The decor of the dining area is what I would term a muted monochrome with cheerful additions of colour. Rather than a severe black and white contrast, ivory colours are set against a backdrop painted dark brown and upholstery in a muted orange shade adds warmth. Marble topped tables add to the cool, airy feel of the dining area. Should you wish to watch the chefs in action, stools are available to sit at a counter and watch over the food preparation area. The restaurant is not fully closed off from the store, so it is still possible to observe activity in Fenwick’s Food Hall, but I can’t say I’ve found that feature either noisy or an intrusion.
You may be wondering where my descriptions of starters and light meals are hiding. Reviews on those dishes will be included in a future review because – and this is not as complicated as it sounds – they came from a different restaurant! Porterhouse Butcher and Grill is situated immediately adjacent to another 21 Hospitality Group restaurant, The Saltwater Fish Company. Another reason for my hesitance to dine at Porterhouse had been, quite simply, my preference for seafood. It took me a very long time to learn that these two restaurants operate what I would term “a mix and match” approach. On many an occasion I’d been undecided whether a juicy steak main course trumped a succulent seafood starter until I eventually “twigged” that I could combine the two.
Steak cuts and other main courses from the Grill Menu range from £19.90 to £41. Snacks are offered for around £5 and “small plates” are priced from £10.50 to £18.80. Desserts cost from £6 to £9.50. In addition to the Grill Menu, a blackboard list offering larger cuts of steak and a mixed grill menu allowing customers to compile their own selection of items is available.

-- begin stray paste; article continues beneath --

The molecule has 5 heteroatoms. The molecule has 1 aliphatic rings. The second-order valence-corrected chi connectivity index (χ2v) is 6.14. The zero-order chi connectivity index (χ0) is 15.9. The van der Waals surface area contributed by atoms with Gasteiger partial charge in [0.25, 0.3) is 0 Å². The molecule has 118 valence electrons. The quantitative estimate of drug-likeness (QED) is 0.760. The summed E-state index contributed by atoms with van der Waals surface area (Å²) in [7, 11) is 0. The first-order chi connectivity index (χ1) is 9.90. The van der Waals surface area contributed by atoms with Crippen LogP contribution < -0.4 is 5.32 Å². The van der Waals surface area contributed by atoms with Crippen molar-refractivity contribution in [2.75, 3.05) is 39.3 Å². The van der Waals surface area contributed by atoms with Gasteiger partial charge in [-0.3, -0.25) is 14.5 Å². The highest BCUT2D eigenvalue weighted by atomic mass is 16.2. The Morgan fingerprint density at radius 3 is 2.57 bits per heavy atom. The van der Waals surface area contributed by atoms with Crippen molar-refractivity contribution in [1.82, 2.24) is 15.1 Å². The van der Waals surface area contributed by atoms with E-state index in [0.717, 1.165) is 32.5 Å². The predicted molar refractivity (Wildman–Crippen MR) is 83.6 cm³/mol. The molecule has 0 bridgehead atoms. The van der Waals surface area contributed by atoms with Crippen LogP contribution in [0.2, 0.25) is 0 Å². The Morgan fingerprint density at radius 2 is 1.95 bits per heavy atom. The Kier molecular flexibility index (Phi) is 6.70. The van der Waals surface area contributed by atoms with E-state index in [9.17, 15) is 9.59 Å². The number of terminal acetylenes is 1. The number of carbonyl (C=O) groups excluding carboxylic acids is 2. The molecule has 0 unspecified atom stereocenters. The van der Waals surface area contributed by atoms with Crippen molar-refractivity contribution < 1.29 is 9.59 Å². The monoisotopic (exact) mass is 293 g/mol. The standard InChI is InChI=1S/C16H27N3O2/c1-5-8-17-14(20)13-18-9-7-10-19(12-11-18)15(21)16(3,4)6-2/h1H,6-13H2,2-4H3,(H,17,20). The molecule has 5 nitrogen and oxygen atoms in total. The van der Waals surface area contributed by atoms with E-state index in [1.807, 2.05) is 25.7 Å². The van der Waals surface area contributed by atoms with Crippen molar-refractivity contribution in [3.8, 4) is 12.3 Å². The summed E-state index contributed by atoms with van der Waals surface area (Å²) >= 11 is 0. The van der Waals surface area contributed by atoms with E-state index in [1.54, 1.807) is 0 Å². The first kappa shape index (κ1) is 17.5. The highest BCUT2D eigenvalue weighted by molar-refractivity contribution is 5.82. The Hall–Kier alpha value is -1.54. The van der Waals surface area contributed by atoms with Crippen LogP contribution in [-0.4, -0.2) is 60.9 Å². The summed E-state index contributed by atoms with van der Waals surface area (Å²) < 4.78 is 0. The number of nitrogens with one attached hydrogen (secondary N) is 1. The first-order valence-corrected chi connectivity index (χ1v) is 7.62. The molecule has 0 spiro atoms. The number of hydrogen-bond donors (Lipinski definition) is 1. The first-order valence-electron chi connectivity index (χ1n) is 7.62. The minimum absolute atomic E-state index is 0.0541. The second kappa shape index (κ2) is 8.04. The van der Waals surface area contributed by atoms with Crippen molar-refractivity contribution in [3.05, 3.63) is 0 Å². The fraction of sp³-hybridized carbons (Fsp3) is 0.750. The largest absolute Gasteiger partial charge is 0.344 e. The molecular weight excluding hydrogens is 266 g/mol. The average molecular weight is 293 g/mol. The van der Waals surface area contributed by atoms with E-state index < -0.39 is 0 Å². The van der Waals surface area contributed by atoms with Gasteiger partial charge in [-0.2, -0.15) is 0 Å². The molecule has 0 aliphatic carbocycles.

Wine is offered by the glass starting from £6.70. Bottles begin at £26 and go North (quite a long way North!) into the range of wines which the restaurant describes as its “Big Guns”.
Look out for offers such as the one currently available at the time of publishing: “Autumn in the City” which includes a 150g rump steak served with peppercorn butter, watercress and shallot salad and thin-cut chips for £14.50.
Porterhouse Butcher and Grill is situated on the ground floor of Fenwick Department Store. The nearest store entrance is located on Northumberland Street and can be accessed without the need to negotiate steps. Although the restaurant does not have it’s own bathroom facility, several toilets and washrooms are situated within the store and are accessible by lift or escalators.
In my opinion, the cost of meals at Porterhouse mean that this venue is one I’d have to regard as a “treat” rather than an everyday fuelling station. In some respects, this reflects my personal approach to buying meat products in general. I’d rather eat a small amount of a very high quality product infrequently than purchase cheaper meat more often from outlets where the source of the products and their farmers’methods of rearing and feeding animals is unknown.
This in-store restaurant from the 21 Hospitality Group offers freshly prepared food from carefully selected producers. Staff are approachable and friendly and help customers make menu choices that they will enjoy without, in my experience, attempting to up-sell either the food or wine. The dining area is comfortable, airy and provides a good atmosphere in which to relax.
Executive Chef: Chris Eagle
Address: Porterhouse Butcher and Grill, Fenwick Food Hall, Northumberland St,
Newcastle upon Tyne, NE1 7AS
Telephone Reservations: 0191 239 6612
Restaurant Website: porterhousencl.co.uk
Store Website: fenwick.co.uk
Reservations can be made through Open Table’s website or App
A butchery counter is located at the entrance to restaurant, within Fenwick Food Hall.
A.P. 31 October 2021